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Economics of Contractual Arrangements for Internet Interconnections
Sponsored by:
National Science Foundation (NSF)

In collaboration with Constantine Dovrolis (Georgia Tech), we will evaluate and model the currently existing framework of Internet interconnections and re-design it through an interdisciplinary techno-economic perspective.

Funding source: NSF CNS-1513847. Period of performance: October 1, 2015 - September 30, 2019.

|   Project Summary    Proposal   |

Project Summary

The Internet is an ecosystem of about 50,000 Autonomous Systems (or ASes) that operate independently and have different objectives and operational constraints. What glues the Internet together is the bilateral techno-economic agreements that form the interconnections between these ASes. The interconnections have evolved over the last 20 years or so, since the commercialization of the Internet in the mid-nineties, in a rather ad-hoc manner, often resulting in bilateral or multilateral disputes about who should peer with whom, whether one of the two parties should pay the other, and about the conditions that an interconnection should satisfy (e.g., balanced traffic ratios). These problems result in congested interconnections and, in some cases, unreachability problems affecting millions of Internet users.

The main premise of the proposed research is that the currently deployed framework of Internet interconnection has fundamental weaknesses and systemic problems that inevitably will continue causing peering disputes between ASes. Instead of looking at each peering conflict as an isolated incident, we need to investigate thoroughly the existing limitations of the interconnection framework, and probably re-design it through an inter-disciplinary, techno-economic perspective.

The project includes three main tasks:
  • Analyze four common distinct interconnection scenarios, and investigate their limitations under a general but realistic modeling framework. These scenarios cover the cases of monopoly and oligopoly in the Internet access market, as well as the possibility of one or more transit providers in the path between access and content providers. The modeling framework is based on recent developments in economics such as the framework of two-sided markets and the theory of incomplete contracts. The analytical modeling results will be complemented by computational results using the agent-based simulator GENESIS.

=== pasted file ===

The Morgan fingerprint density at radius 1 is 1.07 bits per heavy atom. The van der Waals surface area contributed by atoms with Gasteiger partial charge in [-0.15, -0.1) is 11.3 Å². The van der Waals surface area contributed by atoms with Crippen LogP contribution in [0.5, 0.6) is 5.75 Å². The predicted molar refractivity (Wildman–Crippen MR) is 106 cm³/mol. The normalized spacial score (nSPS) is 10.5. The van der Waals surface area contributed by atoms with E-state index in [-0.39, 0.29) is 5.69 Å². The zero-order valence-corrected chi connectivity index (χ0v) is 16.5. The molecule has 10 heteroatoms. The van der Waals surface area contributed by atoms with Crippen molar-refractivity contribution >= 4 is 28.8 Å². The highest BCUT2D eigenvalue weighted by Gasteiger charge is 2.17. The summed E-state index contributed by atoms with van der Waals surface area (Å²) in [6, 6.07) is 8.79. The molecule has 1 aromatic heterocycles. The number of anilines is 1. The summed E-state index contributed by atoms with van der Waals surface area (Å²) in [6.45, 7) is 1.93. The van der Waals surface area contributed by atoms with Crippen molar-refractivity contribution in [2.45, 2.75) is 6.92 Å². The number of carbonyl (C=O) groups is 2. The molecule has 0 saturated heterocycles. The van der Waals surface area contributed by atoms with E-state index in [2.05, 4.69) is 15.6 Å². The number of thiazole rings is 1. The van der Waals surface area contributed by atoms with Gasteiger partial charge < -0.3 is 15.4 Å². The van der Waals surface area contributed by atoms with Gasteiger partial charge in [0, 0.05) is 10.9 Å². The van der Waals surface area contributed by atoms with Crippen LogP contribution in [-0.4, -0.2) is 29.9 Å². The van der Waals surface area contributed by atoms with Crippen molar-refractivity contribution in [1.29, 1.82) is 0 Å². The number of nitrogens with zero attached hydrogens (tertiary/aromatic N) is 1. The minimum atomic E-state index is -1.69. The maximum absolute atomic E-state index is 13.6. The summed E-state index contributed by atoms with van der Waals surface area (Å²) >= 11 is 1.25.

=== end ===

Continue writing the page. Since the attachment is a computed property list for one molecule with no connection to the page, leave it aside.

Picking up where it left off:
• Analyze data provided by Comcast and other sources to estimate the key parameters of the previous economic models and validate their predictions. These parameters include the elasticity of demand for Internet traffic at the access and transit markets, the sensitivity of the demand to congestion, and the traffic growth rate for different Internet service plans.
  • Develop a new techno-economic interconnection framework that can provide a broader and more economically efficient set of interdomain relations than just transit and settlement-free peering. This interconnection framework should provide the right incentives for all relevant Internet firms to continue to invest sufficient resources into Internet infrastructure. The design of the new interconnection framework will be guided by the modeling and empirical results of the first two Tasks.

Project Management Plan

We have developed the following timeline to achieve our goals. All investigators will participate in tackling every research problem, with at least one graduate research assistant and one PI designated as the "lead" for each problem.

Goal TypeTask DescriptionLead
Year 1
ModelingEconomic analysis of the access monopoly and access duopoly interconnection scenariosGeorgia Tech
ComputationalNumerical/simulation results for the previous two economic modelsGeorgia Tech
ArchitecturalDesign of proposed interconnection frameworkGeorgia Tech
EmpiricalMining Comcast dataset to evaluate demand elasticity for broadband subscribers and enterprise customers CAIDA
Year 2
ModelingEconomic analysis of the simple access-transit-content interconnection scenarioGeorgia Tech
ComputationalNumerical/simulation results for the previous economic modelGeorgia Tech
Architectural/ModelingDeveloping method to compute optimal prices for the proposed interconnection frameworkGeorgia Tech
EmpiricalMining Comcast data to evaluate the sensitivity of demand to congestion, as well as traffic growth patterns. Estimating parameters for the previously developed economic models.CAIDA
Year 3
ModelingEconomic analysis of the meshed access-transit-content interconnection scenarioGeorgia Tech
ComputationalNumerical/simulation results for the previous economic modelGeorgia Tech
Architectural/ComputationalGENESIS simulations of the proposed interconnection framework and design revisions to evaluate.Georgia Tech
EmpiricalMining BGP, PeeringDB, and IXP data for the density of interdomain interconnections, colocation and peering patterns, and the location of interdomain congestion. Estimating parameters for the meshed access-transit-content interconnection scenarioCAIDA
Year 4
ModelingEconomic analysis of proposed interconnection frameworkGeorgia Tech
ComputationalInternet-scale GENESIS simulations of proposed interconnection framework with focus on implications for topological density and performanceGeorgia Tech
Architectural/EmpiricalInvestigation of practical and deployment issues of the proposed interconnection frameworkCAIDA
  Last Modified: Mon Nov-2-2015 10:27:55 PST
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